In recognition of Black History Month, Syracuse University’s D’Aniello Institute for Veterans and Military Families (IVMF) is highlighting the critical gap in understanding the experiences of Black and African American service members, especially in their transition from military to civilian…
Military Considerations for War in Ukraine
It has been six months since the Russian invasion in Ukraine began. Below, you can read what two of our Syracuse University faculty experts say about the future of the war.
Hon. James E. Baker is the director of the Syracuse University Institute for Security Policy and Law, a professor at the Syracuse College of Law and the Maxwell School of Citizenship and Public Affairs, and a distinguished fellow at the Georgetown Center for Security and Emerging Technology, Georgetown University. He previously served as a Judge and Chief Judge on the U.S. Court of Appeals for the Armed Forces. He has been active on the war in Ukraine. You can read his full biography here. He writes:
“As military experts analyze the tide of war and diplomats search for mechanisms to end the war, lawyers should ask does law matter? Does law matter where one nation invades another with impunity and commits serial war crimes in the process? Does the law of the UN Charter, of state sovereignty, territorial integrity, and political independence matter? Do the Nuremberg Principles and the law of armed conflict matter? Lawyers should answer these questions and in doing so make the case for law. Why? Because while Ukraine is a contest between armies, and cultures, it is also a battle about the meaning of law and whether law matters. Lawyers should also ask, where do we go from here? Is there a role for international in ending the war, Ukraine’s reconstruction, and in protecting Ukraine from Russian aggression in the future? And, considering Ukraine, how should U.S. and international law evolve in response?”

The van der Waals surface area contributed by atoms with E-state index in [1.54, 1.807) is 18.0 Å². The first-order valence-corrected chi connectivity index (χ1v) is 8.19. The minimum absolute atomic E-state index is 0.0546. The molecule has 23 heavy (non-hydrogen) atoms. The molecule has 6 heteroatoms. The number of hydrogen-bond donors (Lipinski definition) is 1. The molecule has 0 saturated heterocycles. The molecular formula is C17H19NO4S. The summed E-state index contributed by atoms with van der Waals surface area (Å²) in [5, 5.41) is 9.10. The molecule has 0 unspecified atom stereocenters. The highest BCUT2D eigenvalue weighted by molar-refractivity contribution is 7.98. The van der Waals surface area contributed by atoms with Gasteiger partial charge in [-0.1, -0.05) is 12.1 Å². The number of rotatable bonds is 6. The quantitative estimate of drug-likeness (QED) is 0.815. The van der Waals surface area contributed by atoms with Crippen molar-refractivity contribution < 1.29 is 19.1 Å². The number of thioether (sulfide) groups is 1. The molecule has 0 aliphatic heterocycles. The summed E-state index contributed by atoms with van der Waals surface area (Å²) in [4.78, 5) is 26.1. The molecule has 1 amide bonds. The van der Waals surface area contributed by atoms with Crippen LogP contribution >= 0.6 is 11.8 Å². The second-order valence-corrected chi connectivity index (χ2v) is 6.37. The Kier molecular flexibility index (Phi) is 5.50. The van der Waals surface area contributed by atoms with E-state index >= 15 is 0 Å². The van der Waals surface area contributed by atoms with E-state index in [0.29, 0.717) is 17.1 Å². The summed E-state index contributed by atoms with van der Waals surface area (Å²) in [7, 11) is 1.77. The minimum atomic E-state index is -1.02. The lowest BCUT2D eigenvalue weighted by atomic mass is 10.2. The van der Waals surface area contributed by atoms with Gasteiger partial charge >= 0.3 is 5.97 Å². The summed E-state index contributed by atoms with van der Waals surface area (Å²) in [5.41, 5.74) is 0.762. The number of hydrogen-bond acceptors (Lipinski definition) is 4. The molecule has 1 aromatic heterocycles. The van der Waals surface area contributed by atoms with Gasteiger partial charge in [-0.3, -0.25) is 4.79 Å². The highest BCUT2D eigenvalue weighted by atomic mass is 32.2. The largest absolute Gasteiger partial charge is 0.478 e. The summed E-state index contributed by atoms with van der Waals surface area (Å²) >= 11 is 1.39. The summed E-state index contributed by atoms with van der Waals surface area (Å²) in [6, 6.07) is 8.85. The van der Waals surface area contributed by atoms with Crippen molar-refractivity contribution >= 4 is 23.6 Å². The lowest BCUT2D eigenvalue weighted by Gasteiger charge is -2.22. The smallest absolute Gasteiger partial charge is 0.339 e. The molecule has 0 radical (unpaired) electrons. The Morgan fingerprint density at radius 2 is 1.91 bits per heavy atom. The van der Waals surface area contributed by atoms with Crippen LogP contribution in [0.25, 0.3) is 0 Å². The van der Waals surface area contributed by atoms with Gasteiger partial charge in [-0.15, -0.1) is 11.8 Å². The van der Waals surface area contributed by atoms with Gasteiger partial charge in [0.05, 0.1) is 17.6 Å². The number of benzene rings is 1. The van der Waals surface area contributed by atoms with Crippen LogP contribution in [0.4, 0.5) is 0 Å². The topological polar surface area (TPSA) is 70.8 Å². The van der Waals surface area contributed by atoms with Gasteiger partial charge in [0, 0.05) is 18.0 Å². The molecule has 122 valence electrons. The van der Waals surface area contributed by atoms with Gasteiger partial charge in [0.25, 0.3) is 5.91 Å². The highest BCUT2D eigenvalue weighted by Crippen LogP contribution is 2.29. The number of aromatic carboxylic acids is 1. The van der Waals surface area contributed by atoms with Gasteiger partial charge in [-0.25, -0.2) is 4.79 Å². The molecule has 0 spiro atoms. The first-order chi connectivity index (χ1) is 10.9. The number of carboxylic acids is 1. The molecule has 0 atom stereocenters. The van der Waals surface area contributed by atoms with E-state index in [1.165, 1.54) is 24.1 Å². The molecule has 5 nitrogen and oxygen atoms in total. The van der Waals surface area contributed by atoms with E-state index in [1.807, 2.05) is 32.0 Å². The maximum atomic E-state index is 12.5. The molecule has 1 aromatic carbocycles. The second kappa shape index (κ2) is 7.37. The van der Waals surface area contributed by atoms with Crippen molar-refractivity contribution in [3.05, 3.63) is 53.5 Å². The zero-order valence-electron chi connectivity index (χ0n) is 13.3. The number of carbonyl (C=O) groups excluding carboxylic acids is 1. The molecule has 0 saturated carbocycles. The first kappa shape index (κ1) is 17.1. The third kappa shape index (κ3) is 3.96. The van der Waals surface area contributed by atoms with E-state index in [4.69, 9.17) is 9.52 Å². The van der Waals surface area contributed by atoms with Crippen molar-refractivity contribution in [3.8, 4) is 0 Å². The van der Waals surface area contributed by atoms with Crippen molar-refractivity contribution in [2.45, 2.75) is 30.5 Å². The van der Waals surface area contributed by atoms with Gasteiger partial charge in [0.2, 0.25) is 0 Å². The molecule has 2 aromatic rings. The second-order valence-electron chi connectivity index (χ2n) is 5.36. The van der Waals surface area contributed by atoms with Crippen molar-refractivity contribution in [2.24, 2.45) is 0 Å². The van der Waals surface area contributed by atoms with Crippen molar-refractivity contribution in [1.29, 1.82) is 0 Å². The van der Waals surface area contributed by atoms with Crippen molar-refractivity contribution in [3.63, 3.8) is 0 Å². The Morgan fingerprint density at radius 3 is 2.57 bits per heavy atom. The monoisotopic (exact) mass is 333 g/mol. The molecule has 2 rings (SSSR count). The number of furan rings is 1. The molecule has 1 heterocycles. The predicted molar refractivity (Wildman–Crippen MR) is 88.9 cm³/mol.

Retired Vice Admiral Robert B. Murrett is a Professor of Practice on the faculty of the Maxwell School of Citizenship and Public Affairs at Syracuse University and serves as the Deputy Director of the Institute for Security Policy and Law at the University. He is also on the adjunct staff of the RAND Corporation and the Institute for Defense Analyses. Previously, Murrett was a career intelligence officer in the U.S. Navy, serving in assignments throughout the Pacific, Europe, and the Middle East through his thirty-four years of duty. You can read his full biography here. He writes:
“As both the Ukrainian forces and Russia prepare for offensive operations in the weeks ahead, it is important to keep in mind the long-term strategic goals on both sides. The Ukrainian armed forces continue to add additional capability, economic sanctions against Russia have had increasing impact, and support for Ukraine by the NATO alliance and other nations has remained remarkably steady. These and other factors could provide a more favorable basis for bringing the war to an end on terms acceptable to Kyiv before winter sets in.”
If you are interested in interviewing either of these two, please reach out to Vanessa Marquette at email@example.com.